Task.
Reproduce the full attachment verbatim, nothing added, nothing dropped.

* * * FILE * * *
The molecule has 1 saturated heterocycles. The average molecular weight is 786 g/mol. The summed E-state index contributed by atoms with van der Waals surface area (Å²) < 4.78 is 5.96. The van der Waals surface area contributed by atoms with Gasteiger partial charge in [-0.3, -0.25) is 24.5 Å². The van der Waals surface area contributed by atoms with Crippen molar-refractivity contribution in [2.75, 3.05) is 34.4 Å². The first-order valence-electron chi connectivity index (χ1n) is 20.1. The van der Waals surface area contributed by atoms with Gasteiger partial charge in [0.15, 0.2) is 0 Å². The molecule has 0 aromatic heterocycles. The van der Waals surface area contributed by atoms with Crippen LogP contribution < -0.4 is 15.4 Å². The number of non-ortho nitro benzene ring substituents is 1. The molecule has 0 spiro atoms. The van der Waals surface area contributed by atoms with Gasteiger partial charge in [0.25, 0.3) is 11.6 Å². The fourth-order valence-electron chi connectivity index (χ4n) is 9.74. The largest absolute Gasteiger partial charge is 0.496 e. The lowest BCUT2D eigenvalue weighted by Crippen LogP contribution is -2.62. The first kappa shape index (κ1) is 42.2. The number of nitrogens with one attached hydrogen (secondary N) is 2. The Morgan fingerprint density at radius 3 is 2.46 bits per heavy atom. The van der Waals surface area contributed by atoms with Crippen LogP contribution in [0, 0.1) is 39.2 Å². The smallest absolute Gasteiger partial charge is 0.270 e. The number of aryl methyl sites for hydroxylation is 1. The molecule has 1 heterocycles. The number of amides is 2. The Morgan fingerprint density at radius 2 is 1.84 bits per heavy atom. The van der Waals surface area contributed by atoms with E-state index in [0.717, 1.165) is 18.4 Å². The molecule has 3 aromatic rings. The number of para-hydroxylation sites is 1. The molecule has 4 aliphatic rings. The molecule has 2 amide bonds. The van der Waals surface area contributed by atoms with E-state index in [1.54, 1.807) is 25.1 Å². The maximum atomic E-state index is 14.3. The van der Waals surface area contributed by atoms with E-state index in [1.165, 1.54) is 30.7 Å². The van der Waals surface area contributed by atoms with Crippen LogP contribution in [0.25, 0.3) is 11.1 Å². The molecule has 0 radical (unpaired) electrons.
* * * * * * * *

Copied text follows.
The molecule has 1 saturated heterocycles. The average molecular weight is 786 g/mol. The summed E-state index contributed by atoms with van der Waals surface area (Å²) < 4.78 is 5.96. The van der Waals surface area contributed by atoms with Gasteiger partial charge in [-0.3, -0.25) is 24.5 Å². The van der Waals surface area contributed by atoms with Crippen molar-refractivity contribution in [2.75, 3.05) is 34.4 Å². The first-order valence-electron chi connectivity index (χ1n) is 20.1. The van der Waals surface area contributed by atoms with Gasteiger partial charge in [0.15, 0.2) is 0 Å². The molecule has 0 aromatic heterocycles. The van der Waals surface area contributed by atoms with Crippen LogP contribution < -0.4 is 15.4 Å². The number of non-ortho nitro benzene ring substituents is 1. The molecule has 0 spiro atoms. The van der Waals surface area contributed by atoms with Gasteiger partial charge in [0.25, 0.3) is 11.6 Å². The fourth-order valence-electron chi connectivity index (χ4n) is 9.74. The largest absolute Gasteiger partial charge is 0.496 e. The lowest BCUT2D eigenvalue weighted by Crippen LogP contribution is -2.62. The first kappa shape index (κ1) is 42.2. The number of nitrogens with one attached hydrogen (secondary N) is 2. The Morgan fingerprint density at radius 3 is 2.46 bits per heavy atom. The van der Waals surface area contributed by atoms with Crippen LogP contribution in [0, 0.1) is 39.2 Å². The smallest absolute Gasteiger partial charge is 0.270 e. The number of aryl methyl sites for hydroxylation is 1. The molecule has 1 heterocycles. The number of amides is 2. The Morgan fingerprint density at radius 2 is 1.84 bits per heavy atom. The van der Waals surface area contributed by atoms with E-state index in [0.717, 1.165) is 18.4 Å². The molecule has 3 aromatic rings. The number of para-hydroxylation sites is 1. The molecule has 4 aliphatic rings. The molecule has 2 amide bonds. The van der Waals surface area contributed by atoms with E-state index in [1.54, 1.807) is 25.1 Å². The maximum atomic E-state index is 14.3. The van der Waals surface area contributed by atoms with E-state index in [1.165, 1.54) is 30.7 Å². The van der Waals surface area contributed by atoms with Crippen LogP contribution in [0.25, 0.3) is 11.1 Å². The molecule has 0 radical (unpaired) electrons.